All significant news related to the Penguins and hockey in general has dried up. All the action right now is off the ice with contract signings and roster tweaking. Goaltender Tristan Jarry signed a 2-year minimum wage deal on Wednesday while other teams and players are working their way through arbitration hearings.
Speaking of money, Penguins’ co-owner Mario Lemieux is looking to sell…
… his massive chateau in Quebec.
If you’re suddenly enraged, shredded your clothes and just cursed the Pensblog because you thought this was an article about Lemieux selling his stake in the hockey club, you need to urgently seek professional help for unresolved anger management issues. Then do some cursory research on average professional sports franchise values.
But seriously, in addition to his palace near Pittsburgh – site of many Stanley Cup parties, Lemieux personally purchased land in his birth province of Quebec and oversaw the five-year erection of his summer home in the famed ski resort town of Mont Tremblant. The building was completed in 2012. After the team’s performance against Philadelphia that spring, who wouldn’t want a far-away manor to flee to?
Now, Lemieux, via his real estate agent, has publicly listed the house for sale at the auspicious price of $21,999,066 (all figures in Canadian dollars). His agent has emphasized that Lemieux is not in any rush to sell. The two-storey house and land were assessed at a combined value of approximately $9.2-million, so Lemieux is seeking more than twice book value.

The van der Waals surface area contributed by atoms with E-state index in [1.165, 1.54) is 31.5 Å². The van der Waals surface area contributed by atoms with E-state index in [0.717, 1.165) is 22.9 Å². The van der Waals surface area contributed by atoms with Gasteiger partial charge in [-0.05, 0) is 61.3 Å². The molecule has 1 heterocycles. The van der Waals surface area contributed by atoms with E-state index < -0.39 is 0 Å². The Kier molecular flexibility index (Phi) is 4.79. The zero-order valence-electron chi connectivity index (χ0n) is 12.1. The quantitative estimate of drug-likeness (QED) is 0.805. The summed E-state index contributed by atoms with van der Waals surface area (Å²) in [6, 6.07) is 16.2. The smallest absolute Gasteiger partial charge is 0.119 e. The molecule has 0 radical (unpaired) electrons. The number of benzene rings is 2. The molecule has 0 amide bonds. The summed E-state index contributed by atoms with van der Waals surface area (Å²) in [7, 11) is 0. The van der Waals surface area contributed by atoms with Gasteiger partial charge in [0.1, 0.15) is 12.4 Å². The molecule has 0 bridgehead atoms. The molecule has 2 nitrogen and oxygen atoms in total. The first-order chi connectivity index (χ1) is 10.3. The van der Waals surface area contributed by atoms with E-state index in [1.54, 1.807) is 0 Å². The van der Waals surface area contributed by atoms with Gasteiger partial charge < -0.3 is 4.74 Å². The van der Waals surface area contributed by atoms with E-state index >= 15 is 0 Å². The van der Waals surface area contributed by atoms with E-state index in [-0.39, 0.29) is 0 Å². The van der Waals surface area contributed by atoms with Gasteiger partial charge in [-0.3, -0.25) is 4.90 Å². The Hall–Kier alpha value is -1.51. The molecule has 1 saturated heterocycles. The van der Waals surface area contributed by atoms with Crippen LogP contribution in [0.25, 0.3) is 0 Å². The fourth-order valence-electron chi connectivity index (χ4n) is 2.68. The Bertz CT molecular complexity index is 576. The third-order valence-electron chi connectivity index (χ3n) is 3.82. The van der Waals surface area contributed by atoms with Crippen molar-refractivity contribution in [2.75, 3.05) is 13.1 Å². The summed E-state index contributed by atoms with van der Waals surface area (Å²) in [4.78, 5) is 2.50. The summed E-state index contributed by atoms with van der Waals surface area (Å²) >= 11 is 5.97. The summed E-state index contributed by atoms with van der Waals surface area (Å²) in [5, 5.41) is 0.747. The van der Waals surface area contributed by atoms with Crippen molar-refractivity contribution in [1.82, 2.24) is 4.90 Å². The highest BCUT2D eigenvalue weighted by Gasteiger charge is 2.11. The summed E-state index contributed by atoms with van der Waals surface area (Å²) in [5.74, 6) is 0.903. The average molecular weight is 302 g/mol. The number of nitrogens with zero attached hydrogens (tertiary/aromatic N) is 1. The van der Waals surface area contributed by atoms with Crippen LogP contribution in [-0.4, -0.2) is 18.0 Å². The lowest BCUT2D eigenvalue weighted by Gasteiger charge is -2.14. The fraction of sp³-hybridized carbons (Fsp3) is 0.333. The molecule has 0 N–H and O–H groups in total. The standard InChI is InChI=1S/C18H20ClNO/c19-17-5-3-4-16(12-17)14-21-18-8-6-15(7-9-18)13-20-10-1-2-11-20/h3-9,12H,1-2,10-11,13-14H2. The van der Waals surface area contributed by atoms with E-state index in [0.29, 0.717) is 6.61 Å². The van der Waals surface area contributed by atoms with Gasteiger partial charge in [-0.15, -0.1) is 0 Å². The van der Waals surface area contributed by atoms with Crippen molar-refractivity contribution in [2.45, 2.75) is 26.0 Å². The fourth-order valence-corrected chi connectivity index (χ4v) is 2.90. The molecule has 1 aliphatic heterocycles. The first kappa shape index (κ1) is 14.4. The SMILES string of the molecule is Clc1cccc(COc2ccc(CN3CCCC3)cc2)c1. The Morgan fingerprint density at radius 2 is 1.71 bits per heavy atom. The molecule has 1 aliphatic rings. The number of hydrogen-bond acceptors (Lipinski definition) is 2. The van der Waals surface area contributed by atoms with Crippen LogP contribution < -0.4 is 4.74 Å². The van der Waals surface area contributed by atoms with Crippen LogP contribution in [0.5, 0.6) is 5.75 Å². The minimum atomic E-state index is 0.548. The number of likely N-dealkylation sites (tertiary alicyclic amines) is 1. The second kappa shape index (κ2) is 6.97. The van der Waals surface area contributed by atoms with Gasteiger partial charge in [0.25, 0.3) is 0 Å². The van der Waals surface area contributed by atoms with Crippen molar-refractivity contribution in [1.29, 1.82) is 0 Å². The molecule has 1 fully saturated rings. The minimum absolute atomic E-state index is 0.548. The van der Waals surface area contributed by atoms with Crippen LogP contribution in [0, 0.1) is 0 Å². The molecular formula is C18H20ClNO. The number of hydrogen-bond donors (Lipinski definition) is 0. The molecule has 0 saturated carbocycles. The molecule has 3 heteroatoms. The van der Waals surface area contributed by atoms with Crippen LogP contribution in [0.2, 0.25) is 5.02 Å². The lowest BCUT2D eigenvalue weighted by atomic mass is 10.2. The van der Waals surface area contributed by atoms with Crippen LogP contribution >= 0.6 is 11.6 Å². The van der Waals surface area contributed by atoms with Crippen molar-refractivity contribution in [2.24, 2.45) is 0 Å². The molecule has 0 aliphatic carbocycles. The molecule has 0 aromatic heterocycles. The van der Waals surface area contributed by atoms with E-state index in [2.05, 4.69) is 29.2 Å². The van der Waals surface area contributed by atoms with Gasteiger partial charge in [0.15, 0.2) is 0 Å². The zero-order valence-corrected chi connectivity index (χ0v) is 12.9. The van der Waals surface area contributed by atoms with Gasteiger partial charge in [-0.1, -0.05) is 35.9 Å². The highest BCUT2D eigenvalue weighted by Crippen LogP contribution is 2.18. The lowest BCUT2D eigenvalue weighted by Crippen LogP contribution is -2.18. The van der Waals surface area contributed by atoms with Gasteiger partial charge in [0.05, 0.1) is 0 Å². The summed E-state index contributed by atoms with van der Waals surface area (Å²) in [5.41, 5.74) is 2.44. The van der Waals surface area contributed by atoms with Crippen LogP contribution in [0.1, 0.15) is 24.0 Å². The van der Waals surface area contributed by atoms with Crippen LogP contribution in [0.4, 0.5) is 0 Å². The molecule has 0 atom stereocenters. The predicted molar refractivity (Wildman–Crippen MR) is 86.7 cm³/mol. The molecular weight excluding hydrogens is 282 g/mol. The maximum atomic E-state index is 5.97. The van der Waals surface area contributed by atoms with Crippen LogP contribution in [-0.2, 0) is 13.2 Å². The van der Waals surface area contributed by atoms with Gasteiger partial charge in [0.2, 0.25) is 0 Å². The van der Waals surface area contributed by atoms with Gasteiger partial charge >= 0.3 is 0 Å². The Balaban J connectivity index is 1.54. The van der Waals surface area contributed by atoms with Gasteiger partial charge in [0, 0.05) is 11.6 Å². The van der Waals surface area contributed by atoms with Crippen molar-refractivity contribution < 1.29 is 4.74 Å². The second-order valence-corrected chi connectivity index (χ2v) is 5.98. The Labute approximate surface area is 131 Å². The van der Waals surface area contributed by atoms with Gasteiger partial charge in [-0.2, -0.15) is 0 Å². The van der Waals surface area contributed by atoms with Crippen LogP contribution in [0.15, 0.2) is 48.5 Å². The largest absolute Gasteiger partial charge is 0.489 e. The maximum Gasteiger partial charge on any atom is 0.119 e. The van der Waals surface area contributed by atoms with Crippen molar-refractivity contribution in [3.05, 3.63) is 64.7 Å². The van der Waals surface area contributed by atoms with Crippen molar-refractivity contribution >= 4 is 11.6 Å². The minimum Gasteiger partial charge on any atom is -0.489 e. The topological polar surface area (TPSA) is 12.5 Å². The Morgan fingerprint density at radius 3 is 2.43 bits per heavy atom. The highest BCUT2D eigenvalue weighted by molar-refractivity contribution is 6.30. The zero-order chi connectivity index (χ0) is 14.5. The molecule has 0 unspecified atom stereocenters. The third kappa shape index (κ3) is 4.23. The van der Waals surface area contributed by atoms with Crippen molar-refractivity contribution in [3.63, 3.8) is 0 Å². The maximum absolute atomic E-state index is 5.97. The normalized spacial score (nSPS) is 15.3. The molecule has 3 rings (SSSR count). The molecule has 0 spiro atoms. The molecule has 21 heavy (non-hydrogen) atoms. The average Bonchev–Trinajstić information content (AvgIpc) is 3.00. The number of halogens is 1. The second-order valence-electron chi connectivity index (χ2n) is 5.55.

While everyone is focusing on the obvious reason for the last two digits of the price, I wonder if the first two digits are to honor the Penguins’ first Quebec-born star, Michel Briere. Like Lemieux, Briere was a wonderfully-gifted hockey player and like Lemieux, he was the only other Penguin to have his jersey number retired.
Lemieux’s Mont Tremblant house, officially named “Chateau Fleur de Lys“, is truly fascinating. When a house has a classy-sounding French title and is named for the symbols on the Quebec flag, then you know this is an elite property. It sits on nearly 17,000 square feet of land and has eight bedrooms and nine bathrooms. Each bedroom has panoramic views of the mountains and Lake Tremblant. The roof is partially made of copper much like the famous Chateau Frontenac in Quebec City that Lemieux’s house is modeled after. There are even antique columns imported from a 19th century Indian castle.
As you browse through the pictures below (note the pizza oven) and see how unreal the design and furnishings are, one’s first reaction might be to dismiss it as the flashy opulence of the extremely wealthy. But then you realize Lemieux has earned every penny of his net worth.
He had a God-given gift to play hockey and arrived in Pittsburgh at the crucial, exact moment to use that gift to rescue the joke of a franchise the Penguins used to be. Later, when the club nearly went bankrupt again, he took his deferred salary in team equity and saved the team once more. Eight years later, yet again, he saved the club from relocating by securing the new arena deal and his shrewd business sense was rewarded with the Penguins’ value quintupling under the watch of him and Ron Burkle.
(All photos from MLS & Michel Naud Real Estate)
However, everyone has their limits. Despite owning a house like Chateau Fleur de Lys, one can understand his true rationale for potentially selling it and leaving Quebec.
Who would want to be stuck in the same province as Marc Bergevin?